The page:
“Health centers are not just using health IT, they are using it as part of clinical transformation,” write Souza and Wittie. “Community health centers across the country are also using EHRs to capture and use patient work information to learn more about their patients’ work and health.”
Of the 1,202 grantees, only 50 reported not having an EHR installed. The aforementioned 87.8 percent (1,055) have an EHR system available to all providers at all sites and the remaining 8.1 percent (97) have EHR system availability limited to some sites or some providers.
Here’s a rundown of the EHR functionalities in use among the 1,152 federally funded health centers with EHR technology available to providers:
• Patient history and demographic information (99.9%; 1,151)
• Clinical notes (99.9%; 1,151)
• Computerized provider order entry (CPOE) for lab tests (98.6%; 1,136)
• CPOE for radiology tests (80.3%; 925)
• Electronic entry of prescriptions (99.5%; 1,146)
• Reminders for guideline-based interventions or screening tests (97.2%; 1,120)
• Capability to exchange key clinical information among providers of care and patient-authorized entities electronically (85.9%; 990)
• Notifiable diseases: notification sent electronically (48.3%; 556)
• Reporting to immunization registries done electronically (74.9%; 863)
• Ability to provide patients with a copy of their health information on request (95.9%; 1,105)
• Capacity to provide clinical summaries for patients for each office visit (99.5%; 1,146)
• Protection of electronic health information (99.9%; 1,151)
Apparently, federal funding through HRSA can serve as an indicator of EHR implementation and utilization. Now, if only those remaining 50 sites would get on board, the program would be a perfect success from a health IT perspective.



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Managing the administrative technicalities of meaningful use | EHRintelligence.com

Having the right kind of technology is essential to achieving the various stages of meaningful use. Certified EHR technology (CEHRT) must be in place and used by clinicians to capture required data. But simply having and using the EHR system are not enough.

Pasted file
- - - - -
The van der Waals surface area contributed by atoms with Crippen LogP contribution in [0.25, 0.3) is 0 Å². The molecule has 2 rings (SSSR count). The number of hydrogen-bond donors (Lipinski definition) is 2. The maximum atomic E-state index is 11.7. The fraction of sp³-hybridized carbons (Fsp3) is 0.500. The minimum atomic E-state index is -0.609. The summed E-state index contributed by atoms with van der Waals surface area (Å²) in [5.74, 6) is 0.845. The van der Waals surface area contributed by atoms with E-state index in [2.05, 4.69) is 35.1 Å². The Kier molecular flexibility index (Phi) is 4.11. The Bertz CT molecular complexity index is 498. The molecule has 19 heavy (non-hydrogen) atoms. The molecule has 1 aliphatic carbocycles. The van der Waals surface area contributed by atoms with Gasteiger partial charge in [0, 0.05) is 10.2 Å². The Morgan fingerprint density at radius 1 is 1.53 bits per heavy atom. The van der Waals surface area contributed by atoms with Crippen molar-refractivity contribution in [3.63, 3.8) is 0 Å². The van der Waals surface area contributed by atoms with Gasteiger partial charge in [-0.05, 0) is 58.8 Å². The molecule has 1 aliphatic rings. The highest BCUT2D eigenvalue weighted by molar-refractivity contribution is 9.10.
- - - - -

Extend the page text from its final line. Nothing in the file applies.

Eligible providers must also take the next step to report their data correctly to the Centers for Medicare & Medicaid Services (CMS) in order to receive incentive payments. This is where the technical side meets the administrative one. It is also where a breakdown in coordination and management could lead to failure.
Critical access hospitals (CAHs) and other resource-strapped facilities are especially taxed by the administrative requirements of the EHR Incentive Programs, claims health IT consultant explains Marcia Cheadle, Senior Director of Meaningful Use and Advanced Clinicals for Engage.
“We also partner with our hospitals on the administrative side of meaningful use,” she explains. “All of those requirements that are not necessarily technical in terms of the software EMR but are as critical in the registration side of the program so that sites can have a seamless attestation program.”
A major administrative technicality for CAHs involves account reporting to the federal government, something unique from the prospective payment system in place for other healthcare organizations.
“The CAHs in particular are challenged there because of the way the government views their cost accounting, which is different than the PPS,” says Cheadle. “They also have to go the fiscal intermediary related to the depreciation of assets required for each of the stages. So we partner very closely to make sure that the information they have is available for receiving incentive funding in addition to protecting them should an audit occur.”